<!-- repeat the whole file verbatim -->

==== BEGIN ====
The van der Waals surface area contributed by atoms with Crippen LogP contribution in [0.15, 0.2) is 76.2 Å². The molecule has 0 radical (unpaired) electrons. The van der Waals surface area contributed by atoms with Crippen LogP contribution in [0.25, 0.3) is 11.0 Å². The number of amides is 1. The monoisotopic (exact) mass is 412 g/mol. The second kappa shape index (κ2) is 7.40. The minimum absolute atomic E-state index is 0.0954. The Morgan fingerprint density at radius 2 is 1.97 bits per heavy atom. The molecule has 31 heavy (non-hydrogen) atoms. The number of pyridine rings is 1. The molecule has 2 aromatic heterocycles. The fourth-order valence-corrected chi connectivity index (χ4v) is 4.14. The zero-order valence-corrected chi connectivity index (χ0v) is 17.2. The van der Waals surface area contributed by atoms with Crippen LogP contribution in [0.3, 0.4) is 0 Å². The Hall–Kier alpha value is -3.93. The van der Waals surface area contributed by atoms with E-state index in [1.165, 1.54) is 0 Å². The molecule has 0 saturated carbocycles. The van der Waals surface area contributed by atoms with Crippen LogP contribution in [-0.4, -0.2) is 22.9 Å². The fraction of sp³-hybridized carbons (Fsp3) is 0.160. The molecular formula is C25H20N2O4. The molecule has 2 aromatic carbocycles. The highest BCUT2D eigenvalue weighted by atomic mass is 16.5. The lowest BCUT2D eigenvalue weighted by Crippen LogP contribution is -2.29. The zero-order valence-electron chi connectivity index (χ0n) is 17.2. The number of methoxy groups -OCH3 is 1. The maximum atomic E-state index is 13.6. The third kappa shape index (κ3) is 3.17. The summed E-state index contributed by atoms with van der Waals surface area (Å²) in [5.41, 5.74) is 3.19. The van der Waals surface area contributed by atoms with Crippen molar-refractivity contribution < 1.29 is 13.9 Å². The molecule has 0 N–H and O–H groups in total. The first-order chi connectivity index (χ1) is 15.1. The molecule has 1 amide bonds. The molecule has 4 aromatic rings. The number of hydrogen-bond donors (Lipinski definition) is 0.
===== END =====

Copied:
The van der Waals surface area contributed by atoms with Crippen LogP contribution in [0.15, 0.2) is 76.2 Å². The molecule has 0 radical (unpaired) electrons. The van der Waals surface area contributed by atoms with Crippen LogP contribution in [0.25, 0.3) is 11.0 Å². The number of amides is 1. The monoisotopic (exact) mass is 412 g/mol. The second kappa shape index (κ2) is 7.40. The minimum absolute atomic E-state index is 0.0954. The Morgan fingerprint density at radius 2 is 1.97 bits per heavy atom. The molecule has 31 heavy (non-hydrogen) atoms. The number of pyridine rings is 1. The molecule has 2 aromatic heterocycles. The fourth-order valence-corrected chi connectivity index (χ4v) is 4.14. The zero-order valence-corrected chi connectivity index (χ0v) is 17.2. The van der Waals surface area contributed by atoms with Crippen LogP contribution in [0.3, 0.4) is 0 Å². The Hall–Kier alpha value is -3.93. The van der Waals surface area contributed by atoms with E-state index in [1.165, 1.54) is 0 Å². The molecule has 0 saturated carbocycles. The van der Waals surface area contributed by atoms with Crippen LogP contribution in [-0.4, -0.2) is 22.9 Å². The fraction of sp³-hybridized carbons (Fsp3) is 0.160. The molecular formula is C25H20N2O4. The molecule has 2 aromatic carbocycles. The highest BCUT2D eigenvalue weighted by atomic mass is 16.5. The lowest BCUT2D eigenvalue weighted by Crippen LogP contribution is -2.29. The zero-order valence-electron chi connectivity index (χ0n) is 17.2. The number of methoxy groups -OCH3 is 1. The maximum atomic E-state index is 13.6. The third kappa shape index (κ3) is 3.17. The summed E-state index contributed by atoms with van der Waals surface area (Å²) in [5.41, 5.74) is 3.19. The van der Waals surface area contributed by atoms with Crippen molar-refractivity contribution < 1.29 is 13.9 Å². The molecule has 0 N–H and O–H groups in total. The first-order chi connectivity index (χ1) is 15.1. The molecule has 1 amide bonds. The molecule has 4 aromatic rings. The number of hydrogen-bond donors (Lipinski definition) is 0.